Jon Chase - Send large files to anyone

Re: Relational Database by Brian Edwards

They actually have another service called Amazon SimpleDB which acts as a database via a web service. Not exactly what some might want but they will sell it to you! Amazon has a really good developer forums section for all its products which is a great resource if you want to develop using their apis

Thanks! by Dave Rooney

Thanks for the heads-up on this! I have an application right now that will very likely require the variable scaling that EC2 can provide, and it looks like it will do it at a fraction of the cost of other more traditional solutions.

Dave Rooney
Mayford Technologies

Multisource by Dmitriy Samovskiy

Lack of persistent disk out of the box and IP addresses that are not preserved between reboots are indeed the 2 primary issues that make hosting public web sites on Amazon EC2 "tricky" (even though not impossible).

Instead of addressing the problem head on, have you considered multisourcing your infrastructure? Let Amazon EC2 host your highly scalable computationally heavy logic, but host database layer and possibly thin static IP layer somewhere else. I described our multisourcing technique called VcubeV in my article in Feb issue of Linux Journal - (available to non-subscribers in March 08), additional info can be found at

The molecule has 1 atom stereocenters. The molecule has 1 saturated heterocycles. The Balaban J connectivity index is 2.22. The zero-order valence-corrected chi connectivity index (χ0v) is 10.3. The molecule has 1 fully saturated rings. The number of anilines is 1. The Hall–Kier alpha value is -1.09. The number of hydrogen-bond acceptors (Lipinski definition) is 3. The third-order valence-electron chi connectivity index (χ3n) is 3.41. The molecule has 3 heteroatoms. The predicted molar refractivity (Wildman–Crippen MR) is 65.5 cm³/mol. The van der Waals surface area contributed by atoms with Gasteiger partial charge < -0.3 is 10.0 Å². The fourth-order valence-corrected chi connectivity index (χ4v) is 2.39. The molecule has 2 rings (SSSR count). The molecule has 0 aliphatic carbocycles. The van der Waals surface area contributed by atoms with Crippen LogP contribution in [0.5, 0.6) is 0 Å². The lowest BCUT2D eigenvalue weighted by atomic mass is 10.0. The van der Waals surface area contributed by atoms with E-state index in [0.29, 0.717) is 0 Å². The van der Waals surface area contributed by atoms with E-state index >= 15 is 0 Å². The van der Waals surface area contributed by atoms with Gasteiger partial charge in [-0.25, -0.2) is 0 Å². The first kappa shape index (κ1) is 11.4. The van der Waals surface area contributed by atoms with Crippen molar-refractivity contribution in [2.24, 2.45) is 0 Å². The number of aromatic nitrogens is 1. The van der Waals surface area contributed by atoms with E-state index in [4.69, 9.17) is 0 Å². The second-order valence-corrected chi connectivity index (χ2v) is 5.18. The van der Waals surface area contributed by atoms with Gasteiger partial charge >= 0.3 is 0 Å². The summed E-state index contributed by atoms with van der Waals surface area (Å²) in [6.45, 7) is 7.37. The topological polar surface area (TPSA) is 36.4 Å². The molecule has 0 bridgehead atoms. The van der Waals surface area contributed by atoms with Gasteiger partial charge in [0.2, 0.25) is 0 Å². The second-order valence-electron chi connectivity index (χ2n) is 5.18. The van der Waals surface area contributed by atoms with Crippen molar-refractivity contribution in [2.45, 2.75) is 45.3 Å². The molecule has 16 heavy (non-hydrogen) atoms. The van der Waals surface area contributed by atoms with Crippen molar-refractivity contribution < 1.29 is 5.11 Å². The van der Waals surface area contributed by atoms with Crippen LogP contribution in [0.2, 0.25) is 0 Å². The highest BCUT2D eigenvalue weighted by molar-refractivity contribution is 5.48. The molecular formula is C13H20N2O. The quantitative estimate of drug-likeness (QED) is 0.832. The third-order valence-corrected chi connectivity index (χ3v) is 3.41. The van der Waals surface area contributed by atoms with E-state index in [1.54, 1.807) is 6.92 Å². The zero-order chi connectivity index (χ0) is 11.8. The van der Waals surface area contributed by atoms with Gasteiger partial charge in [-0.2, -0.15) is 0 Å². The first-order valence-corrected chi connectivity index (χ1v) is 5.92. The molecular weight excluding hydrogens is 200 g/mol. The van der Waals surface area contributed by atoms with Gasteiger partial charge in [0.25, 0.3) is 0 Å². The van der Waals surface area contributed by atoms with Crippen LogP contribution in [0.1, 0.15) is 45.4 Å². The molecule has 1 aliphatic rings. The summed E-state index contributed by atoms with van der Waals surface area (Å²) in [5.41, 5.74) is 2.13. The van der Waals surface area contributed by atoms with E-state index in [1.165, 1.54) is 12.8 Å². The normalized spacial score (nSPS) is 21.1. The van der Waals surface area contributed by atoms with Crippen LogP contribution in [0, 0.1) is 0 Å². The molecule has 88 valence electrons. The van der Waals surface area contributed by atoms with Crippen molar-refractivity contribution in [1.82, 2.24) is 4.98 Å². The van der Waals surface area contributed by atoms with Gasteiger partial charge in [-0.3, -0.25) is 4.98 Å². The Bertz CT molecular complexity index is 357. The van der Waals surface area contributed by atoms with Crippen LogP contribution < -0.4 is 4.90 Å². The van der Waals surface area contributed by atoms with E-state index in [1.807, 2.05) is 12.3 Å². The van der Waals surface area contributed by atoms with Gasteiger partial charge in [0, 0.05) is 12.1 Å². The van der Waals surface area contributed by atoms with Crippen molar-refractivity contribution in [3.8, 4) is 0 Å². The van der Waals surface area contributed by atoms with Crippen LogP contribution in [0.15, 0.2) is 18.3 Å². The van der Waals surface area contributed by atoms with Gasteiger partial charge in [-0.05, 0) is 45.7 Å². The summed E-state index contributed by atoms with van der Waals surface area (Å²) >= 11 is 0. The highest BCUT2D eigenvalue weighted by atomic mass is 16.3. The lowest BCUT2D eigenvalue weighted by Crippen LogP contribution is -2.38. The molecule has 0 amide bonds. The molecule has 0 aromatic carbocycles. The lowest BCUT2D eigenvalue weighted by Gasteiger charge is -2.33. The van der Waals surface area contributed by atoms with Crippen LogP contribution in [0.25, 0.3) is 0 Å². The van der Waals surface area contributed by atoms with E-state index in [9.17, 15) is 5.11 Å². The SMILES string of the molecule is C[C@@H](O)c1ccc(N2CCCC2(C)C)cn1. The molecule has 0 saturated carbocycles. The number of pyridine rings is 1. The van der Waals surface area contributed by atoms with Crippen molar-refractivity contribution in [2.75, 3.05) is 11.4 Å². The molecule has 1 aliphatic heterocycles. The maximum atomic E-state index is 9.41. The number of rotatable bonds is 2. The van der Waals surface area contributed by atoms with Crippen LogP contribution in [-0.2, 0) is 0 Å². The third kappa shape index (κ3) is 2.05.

With database writes way less frequent than reads and availability of excellent caching (memcached, for example), this is quite doable.

- Dmitriy

Re: Relational Database by Tharwat Abdul-Malik

Take a look at the offering from Elastra (

They allow standard RDBMS (mysql, etc) to be deployed on EC2 instances and uses SS3 to store the data (not a backup solution, but in real time)